This kind of reasoning is common, but overly simplistic. Actually to the point were I cannot take it seriously because the ones holding it clearly didnt put enough thought into it to make a discussion even worthwhile. There are many different kinds of creativity - some of them are a perfect fit for the iPad (even better than a notebook or desktop PC), some of them are good and some of them don't always work that well.
Where does it fit perfectly?
Anything that makes perfect use of the Apple Pencil. This starts from note taking but even more comes to creating artwork or touching up photos. There are pro level apps like Affinity Designer and Affinity Photo which essentially offer the same featureset on Mac/Win and iPad. The UI is optimized for touch and pencil though on the iPad. With the growing performance of the devices even the sheer size of the artworks isn't any difference anymore.
Where does it fit good?
Creative writing is something that does work really well on the iPad if used with a keyboard. In over 20 years of writing I learned to mainly use tools that allow me to focus on the content. My main writing app is Ulysses, which works on Mac, iPad and iPhone. Writing on the iPad combines perfect mobility, long battery life and a very focused environment. Would that be possible with - say - a Macbook Air? Yes of course - but not better in any way. And if I then want to switch to create an illustration or diagram, the iPad even fits better than the Macbook.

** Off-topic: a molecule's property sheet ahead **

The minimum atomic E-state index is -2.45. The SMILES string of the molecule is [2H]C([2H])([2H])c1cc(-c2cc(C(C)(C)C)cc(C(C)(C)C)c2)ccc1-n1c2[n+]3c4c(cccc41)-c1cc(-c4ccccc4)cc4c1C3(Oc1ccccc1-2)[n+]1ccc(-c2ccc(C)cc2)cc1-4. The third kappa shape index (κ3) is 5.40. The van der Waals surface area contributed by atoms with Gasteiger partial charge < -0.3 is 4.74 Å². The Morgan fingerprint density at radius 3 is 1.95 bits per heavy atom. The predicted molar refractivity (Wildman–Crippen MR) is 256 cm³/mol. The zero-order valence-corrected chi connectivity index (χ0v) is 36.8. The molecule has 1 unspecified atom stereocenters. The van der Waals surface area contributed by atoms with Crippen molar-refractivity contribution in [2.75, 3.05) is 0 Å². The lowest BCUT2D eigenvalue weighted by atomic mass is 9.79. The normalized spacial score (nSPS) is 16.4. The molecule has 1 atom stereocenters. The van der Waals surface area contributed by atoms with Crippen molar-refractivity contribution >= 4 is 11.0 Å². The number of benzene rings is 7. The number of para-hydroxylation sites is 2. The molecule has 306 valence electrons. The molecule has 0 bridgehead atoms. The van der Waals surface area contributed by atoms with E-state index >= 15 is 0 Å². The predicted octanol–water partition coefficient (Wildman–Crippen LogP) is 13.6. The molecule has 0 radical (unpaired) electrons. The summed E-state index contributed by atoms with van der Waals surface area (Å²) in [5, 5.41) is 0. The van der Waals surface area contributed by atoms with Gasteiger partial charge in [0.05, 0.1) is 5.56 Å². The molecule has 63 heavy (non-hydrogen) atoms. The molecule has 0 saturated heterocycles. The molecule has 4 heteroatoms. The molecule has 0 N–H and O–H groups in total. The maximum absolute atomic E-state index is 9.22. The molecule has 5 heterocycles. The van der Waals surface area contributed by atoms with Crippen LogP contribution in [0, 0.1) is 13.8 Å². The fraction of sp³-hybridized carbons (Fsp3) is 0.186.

Another scenario where it works very good is console oriented administration or even console oriented development (server apps). There are some where good apps for this out there: Blink uses "mosh" and allows me to have an "always" on session to my development server. I can just take the iPad out of my bag and start hacking, put it away, take it out later and in a split second are back to where I left it. This arguably works better than most notebooks because of that incredible "instant on" of the iPad. The new M1 macs might be equally good though.
Software development in general is a scenario that doesn't yet work quite that well with the iPad. You can actually do alot if you mainly develop using remote machines (like the server development above). You can also do quite well using an remote desktop app. One needs a good enough online connection, but it somewhat makes it work like a small Mac or Windows notebook. But: As soon as you want to develop locally it get restricted. There are some apps like "Continuous" for C#/F# or Play.js for Node.js and React Native. But they still all have to fight with the limits of what apps are allowed to do. Up to the M1 the chips also didn't have virtualization capabilities, which makes it impossible that there could be something like docker on the iPad itself. With the new iPad Pro and M1 there is a chance, that it might get Docker container virtualization.
To sum it up: Saying that iPads are just consumption devices is far from true. My experience is actually to the contrary. Having such a powerful creativity device always with me boosts my creativity. As a mobile creativity device it does work better than ANY notebook I ever had (including Macbook Pro 15"). Does it work for everyone? Definitely not, but I'm touching up photos, creating artwork, writing articles and do coding (mostly server related)... so it fits very well for that scenarios. Where it will not work is "I need several Windows/MacOS only applications and several big monitors" kind of scenarios.